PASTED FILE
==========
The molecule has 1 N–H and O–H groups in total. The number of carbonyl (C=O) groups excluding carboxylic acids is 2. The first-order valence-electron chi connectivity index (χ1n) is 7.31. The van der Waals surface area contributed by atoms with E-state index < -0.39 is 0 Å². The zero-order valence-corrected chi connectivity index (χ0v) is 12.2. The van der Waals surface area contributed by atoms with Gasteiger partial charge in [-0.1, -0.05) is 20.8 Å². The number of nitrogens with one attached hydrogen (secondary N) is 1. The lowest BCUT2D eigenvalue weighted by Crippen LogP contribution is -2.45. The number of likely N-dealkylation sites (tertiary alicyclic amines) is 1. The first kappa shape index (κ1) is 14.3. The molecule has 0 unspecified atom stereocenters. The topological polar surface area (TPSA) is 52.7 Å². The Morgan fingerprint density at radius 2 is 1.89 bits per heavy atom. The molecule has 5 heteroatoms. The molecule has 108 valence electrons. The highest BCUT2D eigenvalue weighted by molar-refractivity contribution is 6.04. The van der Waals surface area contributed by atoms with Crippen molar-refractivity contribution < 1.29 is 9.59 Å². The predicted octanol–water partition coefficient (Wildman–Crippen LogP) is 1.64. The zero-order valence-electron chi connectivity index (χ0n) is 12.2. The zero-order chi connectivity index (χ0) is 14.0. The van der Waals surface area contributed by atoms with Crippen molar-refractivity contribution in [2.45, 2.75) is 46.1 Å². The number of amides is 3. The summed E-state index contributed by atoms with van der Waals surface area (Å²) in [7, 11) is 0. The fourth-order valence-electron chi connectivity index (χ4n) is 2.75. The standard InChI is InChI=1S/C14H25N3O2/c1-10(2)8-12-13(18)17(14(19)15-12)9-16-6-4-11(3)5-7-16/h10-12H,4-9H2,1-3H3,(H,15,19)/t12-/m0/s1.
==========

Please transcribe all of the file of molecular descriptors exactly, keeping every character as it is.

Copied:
The molecule has 1 N–H and O–H groups in total. The number of carbonyl (C=O) groups excluding carboxylic acids is 2. The first-order valence-electron chi connectivity index (χ1n) is 7.31. The van der Waals surface area contributed by atoms with E-state index < -0.39 is 0 Å². The zero-order valence-corrected chi connectivity index (χ0v) is 12.2. The van der Waals surface area contributed by atoms with Gasteiger partial charge in [-0.1, -0.05) is 20.8 Å². The number of nitrogens with one attached hydrogen (secondary N) is 1. The lowest BCUT2D eigenvalue weighted by Crippen LogP contribution is -2.45. The number of likely N-dealkylation sites (tertiary alicyclic amines) is 1. The first kappa shape index (κ1) is 14.3. The molecule has 0 unspecified atom stereocenters. The topological polar surface area (TPSA) is 52.7 Å². The Morgan fingerprint density at radius 2 is 1.89 bits per heavy atom. The molecule has 5 heteroatoms. The molecule has 108 valence electrons. The highest BCUT2D eigenvalue weighted by molar-refractivity contribution is 6.04. The van der Waals surface area contributed by atoms with Crippen molar-refractivity contribution < 1.29 is 9.59 Å². The predicted octanol–water partition coefficient (Wildman–Crippen LogP) is 1.64. The zero-order valence-electron chi connectivity index (χ0n) is 12.2. The zero-order chi connectivity index (χ0) is 14.0. The van der Waals surface area contributed by atoms with Crippen molar-refractivity contribution in [2.45, 2.75) is 46.1 Å². The number of amides is 3. The summed E-state index contributed by atoms with van der Waals surface area (Å²) in [7, 11) is 0. The fourth-order valence-electron chi connectivity index (χ4n) is 2.75. The standard InChI is InChI=1S/C14H25N3O2/c1-10(2)8-12-13(18)17(14(19)15-12)9-16-6-4-11(3)5-7-16/h10-12H,4-9H2,1-3H3,(H,15,19)/t12-/m0/s1.